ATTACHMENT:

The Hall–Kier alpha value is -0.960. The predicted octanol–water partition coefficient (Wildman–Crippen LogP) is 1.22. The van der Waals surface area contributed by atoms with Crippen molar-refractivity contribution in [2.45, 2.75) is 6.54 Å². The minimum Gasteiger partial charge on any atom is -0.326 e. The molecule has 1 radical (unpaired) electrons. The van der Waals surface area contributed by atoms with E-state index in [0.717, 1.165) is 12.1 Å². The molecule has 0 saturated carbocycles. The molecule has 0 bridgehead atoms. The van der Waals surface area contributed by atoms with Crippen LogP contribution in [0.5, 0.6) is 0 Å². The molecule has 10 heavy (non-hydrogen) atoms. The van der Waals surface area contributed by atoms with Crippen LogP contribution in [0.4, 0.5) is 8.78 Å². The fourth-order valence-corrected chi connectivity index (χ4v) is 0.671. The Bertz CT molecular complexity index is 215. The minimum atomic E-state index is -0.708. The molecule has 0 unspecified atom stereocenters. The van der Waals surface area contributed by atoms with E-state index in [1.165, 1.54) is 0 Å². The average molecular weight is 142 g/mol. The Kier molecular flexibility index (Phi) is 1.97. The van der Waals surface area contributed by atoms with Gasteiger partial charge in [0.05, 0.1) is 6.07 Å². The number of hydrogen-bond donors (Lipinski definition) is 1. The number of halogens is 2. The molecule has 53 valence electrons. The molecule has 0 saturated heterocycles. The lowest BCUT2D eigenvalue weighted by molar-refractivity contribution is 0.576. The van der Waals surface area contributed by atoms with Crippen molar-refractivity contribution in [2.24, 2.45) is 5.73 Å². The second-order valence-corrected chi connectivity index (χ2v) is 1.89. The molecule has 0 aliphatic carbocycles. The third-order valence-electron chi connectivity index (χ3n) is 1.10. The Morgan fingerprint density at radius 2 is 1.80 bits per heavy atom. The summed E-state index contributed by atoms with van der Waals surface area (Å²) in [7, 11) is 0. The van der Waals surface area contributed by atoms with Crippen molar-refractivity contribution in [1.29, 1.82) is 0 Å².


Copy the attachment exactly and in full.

The Hall–Kier alpha value is -0.960. The predicted octanol–water partition coefficient (Wildman–Crippen LogP) is 1.22. The van der Waals surface area contributed by atoms with Crippen molar-refractivity contribution in [2.45, 2.75) is 6.54 Å². The minimum Gasteiger partial charge on any atom is -0.326 e. The molecule has 1 radical (unpaired) electrons. The van der Waals surface area contributed by atoms with E-state index in [0.717, 1.165) is 12.1 Å². The molecule has 0 saturated carbocycles. The molecule has 0 bridgehead atoms. The van der Waals surface area contributed by atoms with Crippen LogP contribution in [0.5, 0.6) is 0 Å². The molecule has 10 heavy (non-hydrogen) atoms. The van der Waals surface area contributed by atoms with Crippen LogP contribution in [0.4, 0.5) is 8.78 Å². The fourth-order valence-corrected chi connectivity index (χ4v) is 0.671. The Bertz CT molecular complexity index is 215. The minimum atomic E-state index is -0.708. The molecule has 0 unspecified atom stereocenters. The van der Waals surface area contributed by atoms with E-state index in [1.165, 1.54) is 0 Å². The average molecular weight is 142 g/mol. The Kier molecular flexibility index (Phi) is 1.97. The van der Waals surface area contributed by atoms with Gasteiger partial charge in [0.05, 0.1) is 6.07 Å². The number of hydrogen-bond donors (Lipinski definition) is 1. The number of halogens is 2. The molecule has 53 valence electrons. The molecule has 0 saturated heterocycles. The lowest BCUT2D eigenvalue weighted by molar-refractivity contribution is 0.576. The van der Waals surface area contributed by atoms with Crippen molar-refractivity contribution in [2.24, 2.45) is 5.73 Å². The second-order valence-corrected chi connectivity index (χ2v) is 1.89. The molecule has 0 aliphatic carbocycles. The third-order valence-electron chi connectivity index (χ3n) is 1.10. The Morgan fingerprint density at radius 2 is 1.80 bits per heavy atom. The summed E-state index contributed by atoms with van der Waals surface area (Å²) in [7, 11) is 0. The van der Waals surface area contributed by atoms with Crippen molar-refractivity contribution in [1.29, 1.82) is 0 Å².